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Dana had to attend a major education conference in south Florida this summer, so Noah and I tagged along to leverage the trip into a sort-of vacation.

Of course, that meant flying. Flying has never bothered me; in fact, I enjoy it a lot, because flying means not driving. After having driven the 19-plus hours to Orlando a couple of times (and this meeting was a lot further south) I jump at the chance to fly instead of drive on long trips like these.

Part of my joy is wrapped up in the fact that Dana does all the packing -- making sure that all our luggage weighs the proper amount, and that no banned substances are packed away.

We had only flown a few times pre-9/11. It was, needless to say, a completely different experience. Family could accompany us to wave goodbye from the boarding area, and other than sending your luggage through a gnarly looking World War II-era Flash Gordon machine, there wasn't much to going through security.

My, how times have changed.

Your luggage, its contents, what you are wearing -- even your demeanor in line -- is scrutinized to the nth degree.

I remember the first time we flew to D.C. post-9/11. That was our first real taste of how the world had shifted underneath our feet following the terrorist attacks: heavily armed military security everywhere, and security checks that took long waits in long lines. Even the plane, when we took off from the airport, departed at a steeper angle as part of the security measures.

The security does not bother me in the least. In fact, I welcome it, although the delay it creates, and the need to be at the airport hours in advance, may seem unacceptable at times.

We were lucky on our most recent journey -- out of four separate flights, I was the only one who got patted down because the current Flash Gordon machine keyed in on something twice. While it wasn't fun, it was quick, uneventful, and we were on our way. We witnessed many other instances at the checkpoints in Atlanta and in Florida with other passengers where that was not the case.

Is it worth the potential humiliation, discomfort and delay? I suppose that's predicated upon how safe you feel when the doors close and the plane starts taxiing down the runway.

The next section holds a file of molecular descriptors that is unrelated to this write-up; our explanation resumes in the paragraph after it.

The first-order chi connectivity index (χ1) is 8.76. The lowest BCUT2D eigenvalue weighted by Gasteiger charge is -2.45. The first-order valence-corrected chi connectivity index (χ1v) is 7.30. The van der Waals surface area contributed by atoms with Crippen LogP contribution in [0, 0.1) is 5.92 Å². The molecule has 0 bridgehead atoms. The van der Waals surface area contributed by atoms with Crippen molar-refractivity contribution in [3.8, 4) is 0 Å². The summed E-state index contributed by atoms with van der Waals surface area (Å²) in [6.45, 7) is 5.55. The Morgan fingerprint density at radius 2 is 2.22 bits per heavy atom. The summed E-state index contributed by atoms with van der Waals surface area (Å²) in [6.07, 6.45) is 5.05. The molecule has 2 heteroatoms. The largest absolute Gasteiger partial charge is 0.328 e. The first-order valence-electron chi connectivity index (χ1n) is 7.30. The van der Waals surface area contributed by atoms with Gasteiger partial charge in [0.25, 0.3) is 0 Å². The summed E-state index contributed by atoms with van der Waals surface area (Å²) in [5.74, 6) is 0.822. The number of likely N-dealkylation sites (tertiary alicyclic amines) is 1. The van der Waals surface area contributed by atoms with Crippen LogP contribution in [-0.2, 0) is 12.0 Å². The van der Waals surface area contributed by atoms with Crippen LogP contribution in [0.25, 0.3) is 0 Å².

I was particularly struck this year by an AP story about a half-dozen stacks of stone that were added this spring to the memorial plaza at the World Trade Center in New York. According to the wire story, "They recognize an initially unseen toll of the 2001 terrorist attacks: firefighters, police and others who died or fell ill after exposure to toxins unleashed in the wreckage."

It struck me that we all deal with the seen and the unseen after 9/11. Yes, we grumble and sigh when we stand in long lines at the security counter, and fumble with our tickets and IDs at the boarding gate to make sure we have everything just right, lest we be the passenger who holds up the whole show because of a few minutes of inattentiveness.

That's the visible effect of 9/11. The intangible effect is when you watch your fellow passengers come aboard -- do you scan across their faces with suspicion the same way you scan the faces of strangers as they dodge past you in a crowded terminal, wondering if they are up to no good, or as you sit in the boarding area, wondering if the other luggage around you got the same scrutiny as yours? And was it enough? Those are the intangible, unseen effects of 9/11 -- the sense of unease that, despite all the security measures, maybe in the end it just won't be enough.

So today, I say shake off that feeling of unease and think for a moment about all of the people -- seen and unseen -- who paid a great cost for your freedom. Maybe, in that way, the thousands who suffered that day and in the years since 9/11 won't have made those sacrifices in vain.

Editorial on 09/11/2019

Print Headline: The unseen toll

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